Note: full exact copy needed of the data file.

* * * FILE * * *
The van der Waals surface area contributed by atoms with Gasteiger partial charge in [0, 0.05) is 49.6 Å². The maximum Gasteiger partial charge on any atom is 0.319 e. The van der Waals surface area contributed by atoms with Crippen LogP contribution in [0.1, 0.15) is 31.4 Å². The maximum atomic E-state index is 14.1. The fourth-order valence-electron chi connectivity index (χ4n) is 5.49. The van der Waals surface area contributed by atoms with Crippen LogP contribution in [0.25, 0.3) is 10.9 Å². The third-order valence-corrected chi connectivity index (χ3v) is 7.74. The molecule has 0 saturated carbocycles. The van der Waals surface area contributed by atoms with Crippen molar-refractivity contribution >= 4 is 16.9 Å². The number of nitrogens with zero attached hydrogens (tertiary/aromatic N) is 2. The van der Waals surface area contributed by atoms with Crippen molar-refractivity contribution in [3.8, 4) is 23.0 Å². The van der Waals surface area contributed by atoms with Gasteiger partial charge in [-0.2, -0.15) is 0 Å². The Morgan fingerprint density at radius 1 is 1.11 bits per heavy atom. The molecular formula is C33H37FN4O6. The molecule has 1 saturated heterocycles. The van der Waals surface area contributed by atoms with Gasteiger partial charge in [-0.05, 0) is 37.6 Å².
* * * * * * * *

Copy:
The van der Waals surface area contributed by atoms with Gasteiger partial charge in [0, 0.05) is 49.6 Å². The maximum Gasteiger partial charge on any atom is 0.319 e. The van der Waals surface area contributed by atoms with Crippen LogP contribution in [0.1, 0.15) is 31.4 Å². The maximum atomic E-state index is 14.1. The fourth-order valence-electron chi connectivity index (χ4n) is 5.49. The van der Waals surface area contributed by atoms with Crippen LogP contribution in [0.25, 0.3) is 10.9 Å². The third-order valence-corrected chi connectivity index (χ3v) is 7.74. The molecule has 0 saturated carbocycles. The van der Waals surface area contributed by atoms with Crippen molar-refractivity contribution >= 4 is 16.9 Å². The number of nitrogens with zero attached hydrogens (tertiary/aromatic N) is 2. The van der Waals surface area contributed by atoms with Crippen molar-refractivity contribution in [3.8, 4) is 23.0 Å². The van der Waals surface area contributed by atoms with Gasteiger partial charge in [-0.2, -0.15) is 0 Å². The Morgan fingerprint density at radius 1 is 1.11 bits per heavy atom. The molecular formula is C33H37FN4O6. The molecule has 1 saturated heterocycles. The van der Waals surface area contributed by atoms with Gasteiger partial charge in [-0.05, 0) is 37.6 Å².